As a newly appointed Assistant District Commissioner, you decide to sit down over a cup of coffee with each of your Unit Commissioners in turn and size up their strengths and weaknesses, as well as to get a picture of each units health. One of your most eager and active Unit Commissioners asks if you could help him with your advice, relating the following:
“I’ve had excellent relationships with some of my unit leaders and poor relationships with others. Most of my good relationships have been with most of the Cubmasters and the younger Scoutmasters (I’m 35 years young.) I find that inexperienced Scouters are the most receptive; while the “old” hands feel that they don’t need or want outside interference. “There is one old timer (30 years as SM) in my area that invites me most cordially and extends every courtesy. Yet I can tell that he would rather just not have me around. I cannot tell if he is afraid that I’m going to report back to the district or what. I just know from his reaction that I am an outsider. I think part of my suspicions are due to the fact that he is a little too anxious to tout the achievements of his troop; it is very obvious from observing that he has an active and successful program. I certainly tell him that he is doing a wonderful job, maybe he doesn’t need to hear that from me, but I plan to continue telling him. I get the impression that he feels like he has to be polite and put up with me and does that and no more. He never discusses problems or concerns with me and I feel shutout.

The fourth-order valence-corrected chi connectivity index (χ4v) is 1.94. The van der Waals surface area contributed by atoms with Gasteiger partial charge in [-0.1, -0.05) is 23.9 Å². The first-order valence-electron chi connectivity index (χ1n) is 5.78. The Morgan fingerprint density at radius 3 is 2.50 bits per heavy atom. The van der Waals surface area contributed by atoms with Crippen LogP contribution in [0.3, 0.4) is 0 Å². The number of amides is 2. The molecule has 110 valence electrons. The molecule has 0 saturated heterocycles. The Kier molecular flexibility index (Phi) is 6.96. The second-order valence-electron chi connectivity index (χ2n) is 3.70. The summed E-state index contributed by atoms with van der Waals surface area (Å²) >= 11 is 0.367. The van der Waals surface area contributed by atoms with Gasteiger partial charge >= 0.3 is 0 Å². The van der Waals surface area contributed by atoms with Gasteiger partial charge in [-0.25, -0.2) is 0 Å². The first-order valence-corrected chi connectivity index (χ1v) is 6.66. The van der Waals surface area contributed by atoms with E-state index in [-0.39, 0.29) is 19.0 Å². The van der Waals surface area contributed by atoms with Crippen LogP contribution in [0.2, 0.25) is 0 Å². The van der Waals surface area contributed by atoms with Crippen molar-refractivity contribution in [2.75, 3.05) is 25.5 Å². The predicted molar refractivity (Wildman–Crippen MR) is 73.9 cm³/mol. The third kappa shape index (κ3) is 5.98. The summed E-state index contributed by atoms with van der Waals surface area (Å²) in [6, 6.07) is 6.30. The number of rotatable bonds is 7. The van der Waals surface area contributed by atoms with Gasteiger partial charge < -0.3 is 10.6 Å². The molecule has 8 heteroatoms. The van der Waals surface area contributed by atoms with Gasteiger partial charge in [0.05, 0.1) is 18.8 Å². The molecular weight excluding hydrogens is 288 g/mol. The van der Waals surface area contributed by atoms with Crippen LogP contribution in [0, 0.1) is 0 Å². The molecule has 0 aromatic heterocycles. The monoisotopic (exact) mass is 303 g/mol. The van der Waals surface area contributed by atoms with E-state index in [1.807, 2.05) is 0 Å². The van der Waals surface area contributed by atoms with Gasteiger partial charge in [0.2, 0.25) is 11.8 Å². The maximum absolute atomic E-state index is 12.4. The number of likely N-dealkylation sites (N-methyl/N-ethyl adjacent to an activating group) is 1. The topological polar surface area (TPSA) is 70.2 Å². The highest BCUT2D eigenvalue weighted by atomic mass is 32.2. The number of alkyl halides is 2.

For all of his showmanship, I really don’t know much about the Troop. Whenever I begin to ask a question about his unit’s participation in a District or Council event, he deftly shift the subject to his latest star achiever or batch of merit badges awarded or tells me a story about the good old days. Am I doomed to just being a sideline cheerleader or can I do something that will make me more effective?”
Obviously your Unit Commissioner wants to do a good job and will be receptive to your advice. Weigh your answer to his question and the following questions carefully:
1. What problem(s) do you see here?
2. What are the likely causes of this problem (these problems)?
3. What can your Unit Commissioner do to improve his relationship?
4. What facts does he/she need to get?
5. What should he/she be looking for or evaluating?
6. What could have caused the Scoutmaster to become suspicious?
7. What role should the Unit Commissioner have in such a unit?
8. If the Troop is running well and the Scoutmaster doing his job properly, what’s missing?
9. Any other observations?